Throwing the book

09 Sep 2020


Mahir Ali
Mahir Ali

THERE may come a time when Donald Trump proclaims himself to be the saviour of the American publishing industry. After all, never before have the first four years of any US presidency witnessed so much verbiage.

The phenomenon itself is hardly novel. Americans tend to be fascinated by the ‘imperial presidency’ (‘imperialist’ might be a more appropriate adjective) and the concomitant status of their head of state/government as the most powerful person in the world and, to boot, the leader of the so-called ‘free world’. Hence journalists, historians and political scientists are habitually keen to describe and/or analyse presidencies as they are unfolding — or folding up: Bob Woodward and Carl Bernstein’s All The President’s Men was published just weeks before Richard Nixon became the first US president to resign, in August 1974.

More recently, Barack Obama’s first term reportedly occasioned 500 titles, both critical and laudatory. His predecessor, George W. Bush, was also the subject (and usually the target) of hundreds of books during the early years of his disastrous incumbency. Neither of them came close, though, to the 1,200 unique titles Trump has inspired thus far. And the hits just keep on coming.

Woodward is still at it: two years after Fear, his Rage will be released next week. This week’s contender for the lightweight crown, though, is Disloyal, a memoir by Trump’s former personal lawyer Michael Cohen, a long-standing acolyte who can’t quite explain his still smouldering infatuation with the man he describes as “a cheat, a liar, a fraud, a bully, a racist, a predator, a conman”.

Donald Trump has inspired 1,200 unique titles thus far.

The descriptions fit, but they were all common knowledge four years ago. Cohen offers details about how porn star Stormy Daniels was paid off to keep her mouth shut (which, to her credit, she didn’t, contributing to the Trump genre with Full Disclosure), and the extent to which the president’s racial hatred extends all the way from Obama (a faux version of whom Trump crudely disparaged and dismissed in a video intended for the 2012 Republican convention) to Nelson Mandela.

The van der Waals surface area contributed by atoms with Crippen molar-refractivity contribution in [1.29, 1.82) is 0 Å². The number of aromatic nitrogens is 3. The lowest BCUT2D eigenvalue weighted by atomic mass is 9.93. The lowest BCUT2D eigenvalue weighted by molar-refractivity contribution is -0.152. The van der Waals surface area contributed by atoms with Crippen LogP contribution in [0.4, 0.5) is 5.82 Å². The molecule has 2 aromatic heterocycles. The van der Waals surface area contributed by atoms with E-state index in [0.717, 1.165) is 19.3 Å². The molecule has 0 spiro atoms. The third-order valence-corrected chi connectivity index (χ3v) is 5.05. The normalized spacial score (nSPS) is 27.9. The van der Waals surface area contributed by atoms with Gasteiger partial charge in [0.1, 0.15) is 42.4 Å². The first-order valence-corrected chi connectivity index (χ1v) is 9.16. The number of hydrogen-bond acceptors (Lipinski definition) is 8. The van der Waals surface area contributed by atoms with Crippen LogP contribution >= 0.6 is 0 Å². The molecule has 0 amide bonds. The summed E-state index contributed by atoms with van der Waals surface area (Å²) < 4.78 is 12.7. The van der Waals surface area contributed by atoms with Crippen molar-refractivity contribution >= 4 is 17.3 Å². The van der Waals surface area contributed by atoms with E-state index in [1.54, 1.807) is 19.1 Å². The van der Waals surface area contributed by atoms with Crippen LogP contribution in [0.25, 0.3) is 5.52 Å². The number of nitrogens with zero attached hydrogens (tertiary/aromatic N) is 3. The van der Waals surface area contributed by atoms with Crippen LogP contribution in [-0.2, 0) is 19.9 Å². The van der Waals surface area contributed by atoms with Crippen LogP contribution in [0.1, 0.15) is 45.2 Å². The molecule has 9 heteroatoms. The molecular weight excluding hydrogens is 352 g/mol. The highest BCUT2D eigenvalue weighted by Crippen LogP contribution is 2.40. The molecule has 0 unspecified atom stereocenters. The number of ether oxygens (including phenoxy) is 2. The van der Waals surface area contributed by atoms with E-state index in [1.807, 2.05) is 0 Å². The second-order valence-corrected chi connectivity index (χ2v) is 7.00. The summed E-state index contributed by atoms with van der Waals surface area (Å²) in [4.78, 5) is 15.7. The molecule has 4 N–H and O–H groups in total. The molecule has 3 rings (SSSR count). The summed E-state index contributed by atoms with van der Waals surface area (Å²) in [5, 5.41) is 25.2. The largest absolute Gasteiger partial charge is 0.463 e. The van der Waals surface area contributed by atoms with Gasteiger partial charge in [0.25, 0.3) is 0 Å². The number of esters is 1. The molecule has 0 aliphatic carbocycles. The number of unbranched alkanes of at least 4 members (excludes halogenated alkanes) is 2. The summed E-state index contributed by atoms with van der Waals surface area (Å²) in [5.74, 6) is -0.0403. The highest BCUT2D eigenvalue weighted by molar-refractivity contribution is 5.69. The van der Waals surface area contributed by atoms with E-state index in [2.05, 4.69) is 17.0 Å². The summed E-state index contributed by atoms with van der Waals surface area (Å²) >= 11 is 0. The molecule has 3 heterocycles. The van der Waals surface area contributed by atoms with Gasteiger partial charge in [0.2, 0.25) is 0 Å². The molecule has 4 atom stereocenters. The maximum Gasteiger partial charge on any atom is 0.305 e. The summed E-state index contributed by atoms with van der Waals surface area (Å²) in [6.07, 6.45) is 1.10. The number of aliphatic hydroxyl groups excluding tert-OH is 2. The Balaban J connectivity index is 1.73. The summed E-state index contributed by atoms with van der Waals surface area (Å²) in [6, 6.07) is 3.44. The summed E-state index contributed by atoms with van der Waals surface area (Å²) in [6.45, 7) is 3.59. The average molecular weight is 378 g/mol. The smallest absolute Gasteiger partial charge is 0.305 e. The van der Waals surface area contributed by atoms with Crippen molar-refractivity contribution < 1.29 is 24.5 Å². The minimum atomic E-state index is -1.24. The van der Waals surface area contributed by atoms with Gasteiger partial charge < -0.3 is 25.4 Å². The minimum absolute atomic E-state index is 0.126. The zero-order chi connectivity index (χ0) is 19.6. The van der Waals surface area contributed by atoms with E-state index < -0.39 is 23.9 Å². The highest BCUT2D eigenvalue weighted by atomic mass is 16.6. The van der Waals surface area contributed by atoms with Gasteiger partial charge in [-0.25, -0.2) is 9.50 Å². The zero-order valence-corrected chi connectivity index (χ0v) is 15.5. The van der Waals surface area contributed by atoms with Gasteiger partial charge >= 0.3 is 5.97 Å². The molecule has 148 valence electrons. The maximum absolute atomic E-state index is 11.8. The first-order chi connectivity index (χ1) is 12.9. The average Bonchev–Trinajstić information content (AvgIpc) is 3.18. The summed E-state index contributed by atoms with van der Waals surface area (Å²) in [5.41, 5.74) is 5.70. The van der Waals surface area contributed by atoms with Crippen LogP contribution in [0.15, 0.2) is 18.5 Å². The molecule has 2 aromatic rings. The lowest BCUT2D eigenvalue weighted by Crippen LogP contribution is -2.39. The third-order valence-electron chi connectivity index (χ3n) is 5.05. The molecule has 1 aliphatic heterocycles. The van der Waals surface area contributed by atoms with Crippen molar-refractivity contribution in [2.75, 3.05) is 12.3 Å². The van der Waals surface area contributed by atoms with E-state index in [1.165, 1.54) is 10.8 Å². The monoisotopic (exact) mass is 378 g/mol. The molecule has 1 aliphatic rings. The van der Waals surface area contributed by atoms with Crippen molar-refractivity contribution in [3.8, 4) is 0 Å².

“Nobody loves Hispanics more,” the president declared at a 2019 rally in New Mexico. Cohen cites him as declaring a few years earlier: “I will never get the Hispanic vote. Like the blacks, they’re too stupid to vote for Trump. They’re not my people.”

He also quotes his former boss as saying about his supporters, “I bet they’d think it’s cool that I slept with a porn star,” but that’s hardly more surprising than his hero worship of Vladimir Putin — because, in Trump’s eyes, he rules Russia like a CEO and has thereby become the richest man in the world — or his recently revealed disparagement of deceased American soldiers as “losers” and “suckers”. Even his repulsive perception of the lawyer’s then 15-year-old daughter as a sex object is hardly revelatory, although one is also compelled to wonder how Cohen could possibly remain in Trump’s employ thereafter.

No president before Trump inspired even a fraction of the diatribes (and the odd panegyric or two) from former subordinates, aides and associates; in fact, most of them, including Obama, scored zero in that respect. It’s arguably more intriguing, though, to delve back into a past that illuminates the present, reminding us that Trump didn’t spring out of nowhere.

Philip Roth’s 2004 novel The Plot Against America has lately been turned into an HBO miniseries, but there are echoes of the Trump phenomenon to be found almost 70 years earlier, in the 1935 Sinclair Lewis novel It Can’t Happen Here, which envisages a ruthless populist called Buzz Windrip masterminding a hostile takeover of the Democratic Party and winning the White House, before being cast aside by an aide who comes across as a hybrid of Steve Bannon and Mike Pence, followed by a military coup.

Perhaps more pertinently, a recent biographer of the 1950s virulently anti-communist crusader Senator Joe McCarthy says that “in secret transcripts of closed-door hearings, I realised that if you crossed out McCarthy’s name, you would think you were listening to our 45th president”. It’s not entirely surprising that McCarthy’s infamous colleague Roy Cohn subsequently served the Trump Organisation as an indispensable fixer and lawyer.

Then there’s this question: “When, in all our history, has anyone with ideas so bizarre, so archaic, so self-confounding, so remote from the basic American consensus, ever gone so far?” It was raised just ahead of a presidential election by Richard Hofstadter in The New York Review of Books. He sympathises with the Republican moderates’ twin task, “first of retaking the party from the cult that now runs it and then of finding for it a program that steers clear of right-wing ultra commitments”. He was writing in October 1964 about Barry Goldwater.

The task remains the same. And it probably won’t be achieved by throwing books at Trump, who reads only his Twitter feed.

Published in Dawn, September 9th, 2020